News Release 2002-78 | October 7, 2002
Comptroller Addresses Corporate Reform for Banks
Phoenix, Az. — The prospect of financial conglomerates owning banks underscores the need to safeguard bank interests in the activities of diversified financial holding companies, Comptroller of the Currency John D. Hawke said today.
"It is important to assure that the interests of the banks are being properly regarded when affiliated companies seek to take advantage of their relationship with the bank," Mr. Hawke said.
Mr. Hawke cited the example of a bank relationship manager using bank customer information to promote the sale of the products of the insurance or securities affiliate.
"A bank's customer relationships are assets of the bank, and if the bank is going to give an affiliate the license to mine those assets it should be compensated."
Various approaches can be taken to preserve bank interests.
"Another approach might be to require that in situations in which a bank wants to enter into transactions with an affiliate, the bank's management engage some completely independent party — a special counsel or other outside advisor — to opine, from the bank's perspective, on the fairness of the transaction or on a procedure established for a series of such transactions," Mr. Hawke said.
The role of the board of directors is high on the list of concerns for corporate governance.
"In many cases there's a gap between what the board is supposed to do and the role it actually plays. In the past it was not uncommon for outside directorships to go to people having connections that might be useful to the company and who were not likely to rock the boat," Mr. Hawke said.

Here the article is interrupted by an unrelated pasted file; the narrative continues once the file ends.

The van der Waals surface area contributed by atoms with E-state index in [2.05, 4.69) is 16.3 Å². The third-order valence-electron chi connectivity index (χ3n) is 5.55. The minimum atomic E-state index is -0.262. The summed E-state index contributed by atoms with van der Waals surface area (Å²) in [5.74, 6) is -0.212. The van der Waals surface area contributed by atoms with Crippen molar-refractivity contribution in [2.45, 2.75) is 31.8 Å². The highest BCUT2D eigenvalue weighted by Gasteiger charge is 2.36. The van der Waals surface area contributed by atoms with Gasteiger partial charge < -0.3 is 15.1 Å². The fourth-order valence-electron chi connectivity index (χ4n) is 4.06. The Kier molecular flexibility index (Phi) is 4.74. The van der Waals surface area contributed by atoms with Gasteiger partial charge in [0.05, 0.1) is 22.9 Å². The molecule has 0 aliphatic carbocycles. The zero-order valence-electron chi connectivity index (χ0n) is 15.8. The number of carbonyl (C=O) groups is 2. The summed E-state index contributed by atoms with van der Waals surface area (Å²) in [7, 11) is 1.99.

Mr. Hawke cited the problems of making effective use of bank directors.
"It's just as troublesome when companies appoint competent and courageous people to their boards and leave them there to languish — unheeded, unnoticed, and uninvolved."
The current make-up of boards of directors can be improved.
"What I perceive to be the currently prevailing patterns — either replicating all or part of the holding company board at the bank, or using bank officers, who may also be holding company officers, to comprise the bank board — does not assure the kind of independent view that I believe is needed," Mr. Hawke said.
A solution is for the banking industry to adopt standards of corporate governance.
"Time and time again we have seen legislative or regulatory initiatives adopted that might have been avoided or mitigated if the industry had either some credible program of self-regulation or at least some standards of conduct expressing an industry consensus as to what is acceptable conduct," Mr. Hawke said.
Mr. Hawke encourages the banking industry to move quickly and with force on corporate governance ahead of government action.
"If only out of enlightened self-interest, the industry could provide a useful service by expressing its own expectations and values, demonstrating that it recognizes — as I am confident it does — the importance of basic principles that have not been universally observed."
Robert M. Garsson